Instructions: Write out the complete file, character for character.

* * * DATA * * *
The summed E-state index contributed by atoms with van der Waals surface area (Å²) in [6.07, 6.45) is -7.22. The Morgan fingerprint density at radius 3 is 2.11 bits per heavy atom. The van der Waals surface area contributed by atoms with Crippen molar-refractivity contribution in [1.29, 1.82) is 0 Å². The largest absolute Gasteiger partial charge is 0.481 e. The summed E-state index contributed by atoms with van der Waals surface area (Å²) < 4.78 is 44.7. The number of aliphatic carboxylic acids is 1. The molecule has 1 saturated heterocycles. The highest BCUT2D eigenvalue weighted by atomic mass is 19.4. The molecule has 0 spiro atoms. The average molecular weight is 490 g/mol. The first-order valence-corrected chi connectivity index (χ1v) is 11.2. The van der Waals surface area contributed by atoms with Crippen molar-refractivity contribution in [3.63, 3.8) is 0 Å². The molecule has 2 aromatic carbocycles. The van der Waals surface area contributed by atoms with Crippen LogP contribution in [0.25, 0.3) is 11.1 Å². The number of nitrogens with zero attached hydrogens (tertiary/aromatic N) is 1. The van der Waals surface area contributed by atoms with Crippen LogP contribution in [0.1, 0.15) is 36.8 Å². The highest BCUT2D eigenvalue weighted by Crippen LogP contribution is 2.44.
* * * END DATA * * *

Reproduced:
The summed E-state index contributed by atoms with van der Waals surface area (Å²) in [6.07, 6.45) is -7.22. The Morgan fingerprint density at radius 3 is 2.11 bits per heavy atom. The van der Waals surface area contributed by atoms with Crippen molar-refractivity contribution in [1.29, 1.82) is 0 Å². The largest absolute Gasteiger partial charge is 0.481 e. The summed E-state index contributed by atoms with van der Waals surface area (Å²) < 4.78 is 44.7. The number of aliphatic carboxylic acids is 1. The molecule has 1 saturated heterocycles. The highest BCUT2D eigenvalue weighted by atomic mass is 19.4. The molecule has 0 spiro atoms. The average molecular weight is 490 g/mol. The first-order valence-corrected chi connectivity index (χ1v) is 11.2. The van der Waals surface area contributed by atoms with Crippen molar-refractivity contribution in [3.63, 3.8) is 0 Å². The molecule has 2 aromatic carbocycles. The van der Waals surface area contributed by atoms with Crippen LogP contribution in [0.25, 0.3) is 11.1 Å². The number of nitrogens with zero attached hydrogens (tertiary/aromatic N) is 1. The van der Waals surface area contributed by atoms with Crippen LogP contribution in [0.1, 0.15) is 36.8 Å². The highest BCUT2D eigenvalue weighted by Crippen LogP contribution is 2.44.